Core Web Vitals report replaces Speed report in Google Search Console: What you need to know

If you are looking for the speed report in Google Search Console, it is no longer named that.

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Google has quietly swapped out the speed report in Google Search Console with the new Core Web Vitals report. If you are trying to find the speed report, don’t panic, it has just changed names and is using the new web vitals engine to power it.

Core Web Vitals in Search Console. When you login to Google Search Console, Google will show you a notice about this new report:

Google Search Console Core Web Vitalsss 1590577793

This is what the report looks like; yes, it looks pretty similar to the speed version. Google has not announced what has changed exactly with this report, but it does show different metrics. Here is what it looks like now:

Google Search Console Core Web Vitals 1590577793

What are core web vitals? It is a new set of metrics Google introduced earlier this month. Google defines it as “the subset of Web Vitals that apply to all web pages, should be measured by all site owners, and will be surfaced across all Google tools. Each of the Core Web Vitals represents a distinct facet of the user experience, is measurable in the field, and reflects the real-world experience of a critical user-centric outcome.”

The current set of core web vitals for 2020 focuses on three aspects of the user experience—loading, interactivity, and visual stability—and includes the following metrics (and their respective thresholds):

Google Core Web Vitals 1590577793

LCD, FID and CLS. Here are the thresholds for largest contentful paint, first input delay and cumulative layout shift:

  • Largest Contentful Paint (LCP): measures loading performance. To provide a good user experience, LCP should occur within 2.5 seconds of when the page first starts loading.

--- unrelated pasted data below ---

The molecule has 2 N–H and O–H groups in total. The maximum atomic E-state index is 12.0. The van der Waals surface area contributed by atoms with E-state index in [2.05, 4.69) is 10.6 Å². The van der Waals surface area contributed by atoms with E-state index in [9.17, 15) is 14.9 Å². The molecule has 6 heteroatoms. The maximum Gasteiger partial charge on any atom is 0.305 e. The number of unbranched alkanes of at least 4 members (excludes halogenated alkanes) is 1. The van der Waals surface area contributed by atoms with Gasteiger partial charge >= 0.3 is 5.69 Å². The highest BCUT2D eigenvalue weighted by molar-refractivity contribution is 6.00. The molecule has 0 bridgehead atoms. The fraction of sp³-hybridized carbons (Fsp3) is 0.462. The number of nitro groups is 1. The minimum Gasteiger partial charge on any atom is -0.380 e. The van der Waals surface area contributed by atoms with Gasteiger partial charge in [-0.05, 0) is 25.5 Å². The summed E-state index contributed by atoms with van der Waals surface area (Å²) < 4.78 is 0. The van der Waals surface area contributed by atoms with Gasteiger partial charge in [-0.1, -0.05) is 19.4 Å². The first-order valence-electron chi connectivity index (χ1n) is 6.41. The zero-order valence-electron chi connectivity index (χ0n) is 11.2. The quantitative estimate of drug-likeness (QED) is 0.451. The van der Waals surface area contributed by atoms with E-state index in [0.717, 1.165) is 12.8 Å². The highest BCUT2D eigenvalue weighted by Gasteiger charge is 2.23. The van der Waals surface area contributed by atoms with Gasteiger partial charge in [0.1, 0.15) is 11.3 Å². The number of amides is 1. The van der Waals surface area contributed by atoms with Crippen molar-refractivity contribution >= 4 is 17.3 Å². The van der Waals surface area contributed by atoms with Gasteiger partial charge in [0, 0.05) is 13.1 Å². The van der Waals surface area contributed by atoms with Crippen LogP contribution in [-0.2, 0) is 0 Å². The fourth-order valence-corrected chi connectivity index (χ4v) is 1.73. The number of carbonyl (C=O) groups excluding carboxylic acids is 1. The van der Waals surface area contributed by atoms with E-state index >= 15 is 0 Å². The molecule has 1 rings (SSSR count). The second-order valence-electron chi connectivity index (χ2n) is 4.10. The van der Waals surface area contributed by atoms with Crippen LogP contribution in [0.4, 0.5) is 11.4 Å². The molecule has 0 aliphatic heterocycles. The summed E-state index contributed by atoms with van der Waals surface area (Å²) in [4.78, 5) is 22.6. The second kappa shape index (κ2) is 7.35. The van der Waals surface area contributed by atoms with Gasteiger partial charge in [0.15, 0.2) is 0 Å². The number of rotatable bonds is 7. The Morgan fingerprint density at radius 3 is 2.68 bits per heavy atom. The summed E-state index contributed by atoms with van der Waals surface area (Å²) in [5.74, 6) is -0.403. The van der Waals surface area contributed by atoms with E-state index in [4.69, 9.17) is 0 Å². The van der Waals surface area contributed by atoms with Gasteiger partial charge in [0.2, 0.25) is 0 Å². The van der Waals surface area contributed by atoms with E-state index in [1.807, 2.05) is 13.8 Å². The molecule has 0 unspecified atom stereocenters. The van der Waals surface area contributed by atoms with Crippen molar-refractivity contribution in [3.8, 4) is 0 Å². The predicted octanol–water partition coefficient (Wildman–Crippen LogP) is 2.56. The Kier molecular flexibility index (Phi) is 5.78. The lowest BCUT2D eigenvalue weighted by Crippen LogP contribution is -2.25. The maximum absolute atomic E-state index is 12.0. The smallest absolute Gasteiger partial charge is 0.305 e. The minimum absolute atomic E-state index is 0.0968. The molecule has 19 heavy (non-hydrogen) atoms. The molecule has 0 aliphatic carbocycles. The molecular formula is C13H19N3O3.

• First Input Delay (FID): measures interactivity. To provide a good user experience, pages should have a FID of less than 100 milliseconds.
  • Cumulative Layout Shift (CLS): measures visual stability. To provide a good user experience, pages should maintain a CLS of less than 0.1.

More details. Google has a new help document for this specific report.

Google said that this report is based on three metrics: LCPFID, and CLS. If a URL does not have a minimum amount of reporting data for any of these metrics, it is omitted from the report. Once a URL has a threshold amount of data for any metric, the page status is the status of its most poorly performing metric.

Why we care. This report should help you improve the overall speed and performance of your web site. Google will continue to add and modify these metrics and give you automated feedback on your sites performance. Use these reports as tips on where you can focus on to make small but yet larger performance improvements to your web site.

About the author

Barry Schwartz
Barry Schwartz is a technologist and a Contributing Editor to Search Engine Land and a member of the programming team for SMX events. He owns RustyBrick, a NY based web consulting firm. He also runs Search Engine Roundtable, a popular search blog on very advanced SEM topics.

In 2019, Barry was awarded the Outstanding Community Services Award from Search Engine Land, in 2018 he was awarded the US Search Awards the "US Search Personality Of The Year," you can learn more over here and in 2023 he was listed as a top 50 most influential PPCer by Marketing O'Clock.

Barry can be followed on X here and you can learn more about Barry Schwartz over here or on her personal site.

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